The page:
Historic closure of winter chinook fisheries in many areas of Puget Sound are part of the 2020-2021 salmon season package 6
Dear winter blackmouth:
It was a great relationship we had for so many decades but it’s time to move on. It wasn’t an easy choice nor an easy pill to swallow for the majority of anglers who enjoyed spending time with you on the water. To say the least this decision to cut you out of their life was “complicated.”
When you walked out of the salmon season setting process door on Friday (April 10), it hurt deeply and thoughts of the “good old days” came flooding back filled with joy, sorrow, success and defeat.
As with any fall out the finger of blame for this break up could point to a myriad of issues like declining populations of Stillaguamish, Skagit and mid-Hood Canal chinook just to name a few salmon stocks of concern.
Even more upsetting is our polluted watersheds leading to a steep drop of robust habitat; seals and sea lions and other predators feasting on chinook at an alarming rate; issues associated with southern resident killer whales; and negative environmental factors such as droughts, flooding and the dreaded the “Blob” –a large mass of warm water in the Pacific Ocean that killed off large numbers of cold-water sea creatures.
To make matters worse, anglers never got a chance to say farewell due to the current statewide fishing ban tied to the COVID-19 pandemic, which eventually led to a premature closure of marine salmon fishing in Puget Sound.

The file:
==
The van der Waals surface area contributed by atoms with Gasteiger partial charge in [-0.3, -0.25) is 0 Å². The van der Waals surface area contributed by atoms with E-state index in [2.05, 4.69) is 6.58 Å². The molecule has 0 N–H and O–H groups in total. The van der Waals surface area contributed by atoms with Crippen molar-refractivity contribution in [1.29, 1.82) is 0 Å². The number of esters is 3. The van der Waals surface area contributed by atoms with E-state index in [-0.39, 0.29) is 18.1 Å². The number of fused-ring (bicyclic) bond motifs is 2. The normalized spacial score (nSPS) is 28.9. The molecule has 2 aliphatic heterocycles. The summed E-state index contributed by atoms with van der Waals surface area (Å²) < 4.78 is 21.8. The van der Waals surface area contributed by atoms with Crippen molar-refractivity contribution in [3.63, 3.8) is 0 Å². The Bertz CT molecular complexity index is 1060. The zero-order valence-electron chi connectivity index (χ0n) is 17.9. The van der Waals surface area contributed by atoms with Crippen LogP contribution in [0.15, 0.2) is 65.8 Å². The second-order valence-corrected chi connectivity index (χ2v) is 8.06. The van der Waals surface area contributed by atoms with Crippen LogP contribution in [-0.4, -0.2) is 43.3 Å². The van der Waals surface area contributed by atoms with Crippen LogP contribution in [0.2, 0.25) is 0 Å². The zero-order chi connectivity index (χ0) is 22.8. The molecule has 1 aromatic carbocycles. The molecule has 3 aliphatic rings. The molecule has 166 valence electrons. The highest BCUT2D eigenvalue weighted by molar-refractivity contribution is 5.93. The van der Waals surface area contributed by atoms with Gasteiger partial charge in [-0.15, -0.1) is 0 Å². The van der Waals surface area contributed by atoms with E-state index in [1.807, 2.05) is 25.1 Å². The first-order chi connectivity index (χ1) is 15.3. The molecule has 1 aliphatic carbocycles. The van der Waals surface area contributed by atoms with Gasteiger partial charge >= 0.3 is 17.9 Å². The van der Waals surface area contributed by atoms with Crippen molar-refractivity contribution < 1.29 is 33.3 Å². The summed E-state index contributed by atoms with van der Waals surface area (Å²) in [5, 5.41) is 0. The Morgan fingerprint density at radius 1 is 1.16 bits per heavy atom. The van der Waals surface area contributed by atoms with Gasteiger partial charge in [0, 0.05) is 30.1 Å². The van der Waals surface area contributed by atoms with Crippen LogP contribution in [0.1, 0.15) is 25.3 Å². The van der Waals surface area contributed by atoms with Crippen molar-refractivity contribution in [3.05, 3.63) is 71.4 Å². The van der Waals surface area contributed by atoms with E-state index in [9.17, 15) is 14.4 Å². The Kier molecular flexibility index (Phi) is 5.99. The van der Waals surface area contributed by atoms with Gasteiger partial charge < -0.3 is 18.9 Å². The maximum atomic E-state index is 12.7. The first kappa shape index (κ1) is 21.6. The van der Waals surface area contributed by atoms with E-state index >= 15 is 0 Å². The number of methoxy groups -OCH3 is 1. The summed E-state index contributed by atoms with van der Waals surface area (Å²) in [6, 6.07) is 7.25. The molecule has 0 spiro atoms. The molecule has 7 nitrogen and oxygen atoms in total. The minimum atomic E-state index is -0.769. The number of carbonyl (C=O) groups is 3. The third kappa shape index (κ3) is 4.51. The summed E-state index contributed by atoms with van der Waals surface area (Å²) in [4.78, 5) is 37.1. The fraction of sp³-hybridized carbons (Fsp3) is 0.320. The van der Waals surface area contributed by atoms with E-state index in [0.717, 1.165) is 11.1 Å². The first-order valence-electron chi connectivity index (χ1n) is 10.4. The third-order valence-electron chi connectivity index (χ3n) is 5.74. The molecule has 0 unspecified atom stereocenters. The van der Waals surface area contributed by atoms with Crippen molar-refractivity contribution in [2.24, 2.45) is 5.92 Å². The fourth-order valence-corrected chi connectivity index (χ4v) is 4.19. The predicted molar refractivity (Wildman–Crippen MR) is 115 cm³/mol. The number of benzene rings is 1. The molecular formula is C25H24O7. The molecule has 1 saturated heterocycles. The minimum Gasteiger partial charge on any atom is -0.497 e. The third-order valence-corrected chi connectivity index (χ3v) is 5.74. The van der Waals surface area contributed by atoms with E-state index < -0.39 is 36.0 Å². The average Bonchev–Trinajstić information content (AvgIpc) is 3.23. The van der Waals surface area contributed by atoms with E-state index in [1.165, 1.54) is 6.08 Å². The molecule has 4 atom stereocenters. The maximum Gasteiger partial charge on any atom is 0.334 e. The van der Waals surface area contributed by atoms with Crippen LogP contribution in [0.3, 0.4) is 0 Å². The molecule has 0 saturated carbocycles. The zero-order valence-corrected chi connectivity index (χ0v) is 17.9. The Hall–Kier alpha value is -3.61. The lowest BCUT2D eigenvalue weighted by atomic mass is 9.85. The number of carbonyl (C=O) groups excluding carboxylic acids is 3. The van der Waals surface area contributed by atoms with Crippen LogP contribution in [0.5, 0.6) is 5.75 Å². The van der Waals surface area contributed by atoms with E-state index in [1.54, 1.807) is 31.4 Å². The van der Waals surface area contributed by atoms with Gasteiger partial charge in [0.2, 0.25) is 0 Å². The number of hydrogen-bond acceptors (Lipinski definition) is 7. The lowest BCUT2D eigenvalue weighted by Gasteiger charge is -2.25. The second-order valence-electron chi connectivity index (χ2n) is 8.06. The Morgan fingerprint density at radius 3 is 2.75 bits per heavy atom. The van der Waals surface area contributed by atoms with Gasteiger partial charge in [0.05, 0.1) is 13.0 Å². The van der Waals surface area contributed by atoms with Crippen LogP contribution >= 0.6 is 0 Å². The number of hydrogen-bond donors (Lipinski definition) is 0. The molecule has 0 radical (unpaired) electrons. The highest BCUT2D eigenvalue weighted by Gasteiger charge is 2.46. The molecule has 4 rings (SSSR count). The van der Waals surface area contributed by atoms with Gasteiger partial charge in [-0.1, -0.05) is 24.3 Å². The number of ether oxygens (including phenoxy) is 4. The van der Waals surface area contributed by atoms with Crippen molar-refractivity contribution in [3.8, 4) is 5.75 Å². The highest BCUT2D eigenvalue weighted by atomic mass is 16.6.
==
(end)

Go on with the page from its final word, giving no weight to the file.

Now all that’s left are thoughts of your shimmering silvery and purplish colors; that wonderful smell of “chinookie” in the chilly morning air (thanks for the quote from my fishing friend Tony Floor); and most of all what a great sport you were to the 15,000 to 22,000 anglers who turned out every winter.
Even in the darkest, bleakest days you shined brightly and warmed the hearts of thousands who eagerly awaited a chance to hook up with you at their favorite fishing holes.
This fond relationship came to an end during the annual salmon season setting process on Friday (April 10) at the Pacific Fishery Management Council and joint state, tribal and federal fishery managers teleconference and webinar meetings where all fisheries were decided.
It was by no means an easy job for the Washington Department of Fish and Wildlife (WDFW), and a tough pill to swallow for sport-fishing constituents as well as many others who worked tirelessly and made gut-wrenching choices.
“It was a tough year and no one is going to have a good fishing season,” said Kelly Susewind, the WDFW Director. “We had a much smaller pie and everyone wanted a bigger slice.”
As one sport fishing advisory board summed it up, “the closures represent a loss of approximately 24 area-months to sport fishing opportunity compared to last year, the most restricted fishery in history.”